In a previous article we discussed the meaning of characterisation and its significance to the planning process. In summary, characterisation is the process of defining a land use (‘or development’). This is critical to determining whether that use is permitted in any particular zone. In this article we demonstrate the importance of correctly characterising development using a real-life example.
The Details Matter!
Our client sought to develop a property zoned R2 Low Density Residential for residential purposes under the Wollongong Local Environmental Plan 2009 (‘WLEP’). The proposal was to construct four new double storey dwellings and subdivide the land into four lots concurrently. The concurrent construction and subdivision of certain dwellings is permitted under the WLEP (see Clause 4.1).
Each allotment was to contain one dwelling. The dwellings on Lot 1 and Lot 2 were to be positioned so that they shared a common wall. Likewise, the dwellings on Lot 3 and Lot 4 also shared a common wall along the adjoining boundary.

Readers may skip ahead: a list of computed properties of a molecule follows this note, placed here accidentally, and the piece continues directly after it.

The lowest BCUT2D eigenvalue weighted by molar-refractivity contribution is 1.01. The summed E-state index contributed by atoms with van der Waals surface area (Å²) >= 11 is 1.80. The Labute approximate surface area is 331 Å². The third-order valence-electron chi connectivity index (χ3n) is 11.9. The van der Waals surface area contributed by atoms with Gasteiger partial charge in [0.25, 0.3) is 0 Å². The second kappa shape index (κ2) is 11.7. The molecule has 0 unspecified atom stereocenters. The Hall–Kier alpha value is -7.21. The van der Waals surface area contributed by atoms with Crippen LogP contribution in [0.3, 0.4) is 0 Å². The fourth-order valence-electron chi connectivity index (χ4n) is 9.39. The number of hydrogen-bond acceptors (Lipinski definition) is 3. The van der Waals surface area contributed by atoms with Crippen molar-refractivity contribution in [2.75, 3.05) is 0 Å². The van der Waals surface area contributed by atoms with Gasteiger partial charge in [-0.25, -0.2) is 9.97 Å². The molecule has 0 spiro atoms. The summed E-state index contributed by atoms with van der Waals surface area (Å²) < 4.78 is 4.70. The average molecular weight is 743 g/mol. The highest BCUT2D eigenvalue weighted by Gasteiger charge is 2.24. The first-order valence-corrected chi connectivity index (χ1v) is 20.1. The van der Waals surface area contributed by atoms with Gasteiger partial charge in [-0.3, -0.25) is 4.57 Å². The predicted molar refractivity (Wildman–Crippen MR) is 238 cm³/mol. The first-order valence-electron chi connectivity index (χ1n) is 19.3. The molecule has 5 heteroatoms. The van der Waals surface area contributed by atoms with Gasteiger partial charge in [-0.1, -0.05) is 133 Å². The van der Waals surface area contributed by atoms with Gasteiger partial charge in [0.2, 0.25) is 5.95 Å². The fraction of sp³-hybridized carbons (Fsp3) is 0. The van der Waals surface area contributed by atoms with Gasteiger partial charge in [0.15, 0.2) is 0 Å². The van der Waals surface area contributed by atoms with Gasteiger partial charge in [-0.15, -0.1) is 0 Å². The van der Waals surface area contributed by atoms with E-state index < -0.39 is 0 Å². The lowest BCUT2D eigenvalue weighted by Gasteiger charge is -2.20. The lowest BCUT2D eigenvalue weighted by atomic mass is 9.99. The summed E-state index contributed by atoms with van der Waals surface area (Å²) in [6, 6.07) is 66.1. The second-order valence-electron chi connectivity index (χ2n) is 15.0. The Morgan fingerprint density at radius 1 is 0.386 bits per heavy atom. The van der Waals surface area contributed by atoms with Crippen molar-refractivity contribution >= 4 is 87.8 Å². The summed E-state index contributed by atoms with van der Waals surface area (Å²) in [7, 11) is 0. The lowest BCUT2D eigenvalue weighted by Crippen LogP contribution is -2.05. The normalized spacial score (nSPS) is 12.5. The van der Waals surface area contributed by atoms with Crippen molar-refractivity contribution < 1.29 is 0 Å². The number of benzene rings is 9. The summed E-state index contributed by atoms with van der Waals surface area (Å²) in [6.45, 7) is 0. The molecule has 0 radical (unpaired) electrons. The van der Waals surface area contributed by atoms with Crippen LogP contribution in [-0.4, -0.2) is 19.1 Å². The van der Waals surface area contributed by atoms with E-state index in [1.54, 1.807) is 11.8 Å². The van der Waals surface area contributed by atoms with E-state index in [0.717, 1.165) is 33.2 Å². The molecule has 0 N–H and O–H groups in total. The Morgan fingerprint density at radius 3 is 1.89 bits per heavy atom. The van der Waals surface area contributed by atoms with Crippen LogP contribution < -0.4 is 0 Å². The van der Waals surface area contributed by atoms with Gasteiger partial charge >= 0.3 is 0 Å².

At a pre-lodgement meeting with Council it became clear that Council and our client had differing views on the proper characterisation of the proposal. Our client sought to characterise the proposal as ‘semi-detached dwellings’ while Council held the view that the proposal was for ‘multi-dwelling housing’.
“Multi dwelling housing” is defined in the Dictionary to the WLEP as follows:
Multi dwelling housing means 3 or more dwellings (whether attached or detached) on one lot of land, each with access at ground level, but does not include a residential flat building.
Although more than 3 dwellings were proposed, our client intended for the subdivision element of the proposal to be completed prior to the issue of an occupation certificated for the new dwellings. Therefore, the development could not be said to be multi dwelling housing as the dwellings were to be situated on separate allotments.
The Dictionary to the WLEP defines “semi-detached dwelling” as follows:
Semi-detached dwelling means a dwelling that is on its own lot and is attached to only one other dwelling.
The development clearly falls within this definition given that each dwelling was to be located on its own lot and attached to only one other dwelling. Development applications for semi-detached dwellings and Torrens title subdivision of a site have been accepted by the Court (see Andonovski v Inner West Council  NSWLEC 1668).
The timing of the subdivision became a critical point of distinction. Although both forms of housing are permitted in the R2 zone, different controls apply to multi-dwelling housing and semi-detached dwellings under the Wollongong Development Control Plan 2009 (‘WDCP’). Accordingly, having the proposal correctly characterised as semi-detached dwellings was a major advantage to our client.